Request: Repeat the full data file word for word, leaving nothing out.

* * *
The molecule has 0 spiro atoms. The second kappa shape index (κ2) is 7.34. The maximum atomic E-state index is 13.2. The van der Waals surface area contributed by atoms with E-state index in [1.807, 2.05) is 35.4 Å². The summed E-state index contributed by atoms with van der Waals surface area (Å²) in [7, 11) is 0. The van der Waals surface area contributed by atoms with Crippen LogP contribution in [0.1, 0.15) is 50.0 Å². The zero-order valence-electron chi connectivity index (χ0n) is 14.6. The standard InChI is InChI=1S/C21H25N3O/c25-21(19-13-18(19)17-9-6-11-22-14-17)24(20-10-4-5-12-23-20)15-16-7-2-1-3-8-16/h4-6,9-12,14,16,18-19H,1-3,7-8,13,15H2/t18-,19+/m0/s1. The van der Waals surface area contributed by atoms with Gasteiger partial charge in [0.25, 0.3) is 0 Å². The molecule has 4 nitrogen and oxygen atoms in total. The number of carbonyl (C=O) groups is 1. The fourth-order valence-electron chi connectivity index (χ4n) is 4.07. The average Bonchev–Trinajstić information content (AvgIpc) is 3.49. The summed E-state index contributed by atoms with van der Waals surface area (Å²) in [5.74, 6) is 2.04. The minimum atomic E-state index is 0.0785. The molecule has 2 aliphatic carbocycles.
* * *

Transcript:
The molecule has 0 spiro atoms. The second kappa shape index (κ2) is 7.34. The maximum atomic E-state index is 13.2. The van der Waals surface area contributed by atoms with E-state index in [1.807, 2.05) is 35.4 Å². The summed E-state index contributed by atoms with van der Waals surface area (Å²) in [7, 11) is 0. The van der Waals surface area contributed by atoms with Crippen LogP contribution in [0.1, 0.15) is 50.0 Å². The zero-order valence-electron chi connectivity index (χ0n) is 14.6. The standard InChI is InChI=1S/C21H25N3O/c25-21(19-13-18(19)17-9-6-11-22-14-17)24(20-10-4-5-12-23-20)15-16-7-2-1-3-8-16/h4-6,9-12,14,16,18-19H,1-3,7-8,13,15H2/t18-,19+/m0/s1. The van der Waals surface area contributed by atoms with Gasteiger partial charge in [0.25, 0.3) is 0 Å². The molecule has 4 nitrogen and oxygen atoms in total. The number of carbonyl (C=O) groups is 1. The fourth-order valence-electron chi connectivity index (χ4n) is 4.07. The average Bonchev–Trinajstić information content (AvgIpc) is 3.49. The summed E-state index contributed by atoms with van der Waals surface area (Å²) in [5.74, 6) is 2.04. The minimum atomic E-state index is 0.0785. The molecule has 2 aliphatic carbocycles.